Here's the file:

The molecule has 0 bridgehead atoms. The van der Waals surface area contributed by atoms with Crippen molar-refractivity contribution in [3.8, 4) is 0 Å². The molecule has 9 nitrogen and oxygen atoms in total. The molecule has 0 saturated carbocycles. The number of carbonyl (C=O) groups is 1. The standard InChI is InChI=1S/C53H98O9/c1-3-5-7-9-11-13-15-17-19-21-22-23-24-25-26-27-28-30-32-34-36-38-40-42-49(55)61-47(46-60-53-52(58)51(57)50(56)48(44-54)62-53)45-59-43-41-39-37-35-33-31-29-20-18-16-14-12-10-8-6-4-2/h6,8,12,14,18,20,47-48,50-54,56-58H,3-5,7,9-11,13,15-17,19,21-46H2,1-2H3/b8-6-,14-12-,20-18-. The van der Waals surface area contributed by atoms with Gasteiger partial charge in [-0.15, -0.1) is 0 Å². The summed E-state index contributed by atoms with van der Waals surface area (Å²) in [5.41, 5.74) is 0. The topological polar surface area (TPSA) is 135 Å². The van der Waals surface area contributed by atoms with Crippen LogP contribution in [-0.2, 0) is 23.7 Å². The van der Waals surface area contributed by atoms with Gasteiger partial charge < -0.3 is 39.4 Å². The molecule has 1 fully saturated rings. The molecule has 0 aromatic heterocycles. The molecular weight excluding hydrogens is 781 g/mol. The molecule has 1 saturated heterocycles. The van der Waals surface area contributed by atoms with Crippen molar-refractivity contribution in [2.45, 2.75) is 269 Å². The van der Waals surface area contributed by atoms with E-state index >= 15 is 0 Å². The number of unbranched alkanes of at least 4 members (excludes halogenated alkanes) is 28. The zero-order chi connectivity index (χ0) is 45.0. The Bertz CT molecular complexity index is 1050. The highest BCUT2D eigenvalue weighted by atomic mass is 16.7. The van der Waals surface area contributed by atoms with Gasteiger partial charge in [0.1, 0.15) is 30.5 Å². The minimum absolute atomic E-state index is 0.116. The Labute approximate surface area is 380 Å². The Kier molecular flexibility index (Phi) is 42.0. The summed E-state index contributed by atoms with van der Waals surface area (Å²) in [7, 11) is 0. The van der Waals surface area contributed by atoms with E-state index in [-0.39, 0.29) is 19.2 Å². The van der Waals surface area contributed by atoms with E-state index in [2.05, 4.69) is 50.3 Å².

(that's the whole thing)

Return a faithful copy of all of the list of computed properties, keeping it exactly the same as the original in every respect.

The molecule has 0 bridgehead atoms. The van der Waals surface area contributed by atoms with Crippen molar-refractivity contribution in [3.8, 4) is 0 Å². The molecule has 9 nitrogen and oxygen atoms in total. The molecule has 0 saturated carbocycles. The number of carbonyl (C=O) groups is 1. The standard InChI is InChI=1S/C53H98O9/c1-3-5-7-9-11-13-15-17-19-21-22-23-24-25-26-27-28-30-32-34-36-38-40-42-49(55)61-47(46-60-53-52(58)51(57)50(56)48(44-54)62-53)45-59-43-41-39-37-35-33-31-29-20-18-16-14-12-10-8-6-4-2/h6,8,12,14,18,20,47-48,50-54,56-58H,3-5,7,9-11,13,15-17,19,21-46H2,1-2H3/b8-6-,14-12-,20-18-. The van der Waals surface area contributed by atoms with Gasteiger partial charge in [-0.15, -0.1) is 0 Å². The summed E-state index contributed by atoms with van der Waals surface area (Å²) in [5.41, 5.74) is 0. The topological polar surface area (TPSA) is 135 Å². The van der Waals surface area contributed by atoms with Crippen LogP contribution in [-0.2, 0) is 23.7 Å². The van der Waals surface area contributed by atoms with Gasteiger partial charge < -0.3 is 39.4 Å². The molecule has 1 fully saturated rings. The molecule has 0 aromatic heterocycles. The molecular weight excluding hydrogens is 781 g/mol. The molecule has 1 saturated heterocycles. The van der Waals surface area contributed by atoms with Crippen molar-refractivity contribution in [2.45, 2.75) is 269 Å². The van der Waals surface area contributed by atoms with E-state index >= 15 is 0 Å². The number of unbranched alkanes of at least 4 members (excludes halogenated alkanes) is 28. The zero-order chi connectivity index (χ0) is 45.0. The Bertz CT molecular complexity index is 1050. The highest BCUT2D eigenvalue weighted by atomic mass is 16.7. The van der Waals surface area contributed by atoms with Gasteiger partial charge in [0.1, 0.15) is 30.5 Å². The minimum absolute atomic E-state index is 0.116. The Labute approximate surface area is 380 Å². The Kier molecular flexibility index (Phi) is 42.0. The summed E-state index contributed by atoms with van der Waals surface area (Å²) in [7, 11) is 0. The van der Waals surface area contributed by atoms with E-state index in [-0.39, 0.29) is 19.2 Å². The van der Waals surface area contributed by atoms with E-state index in [2.05, 4.69) is 50.3 Å².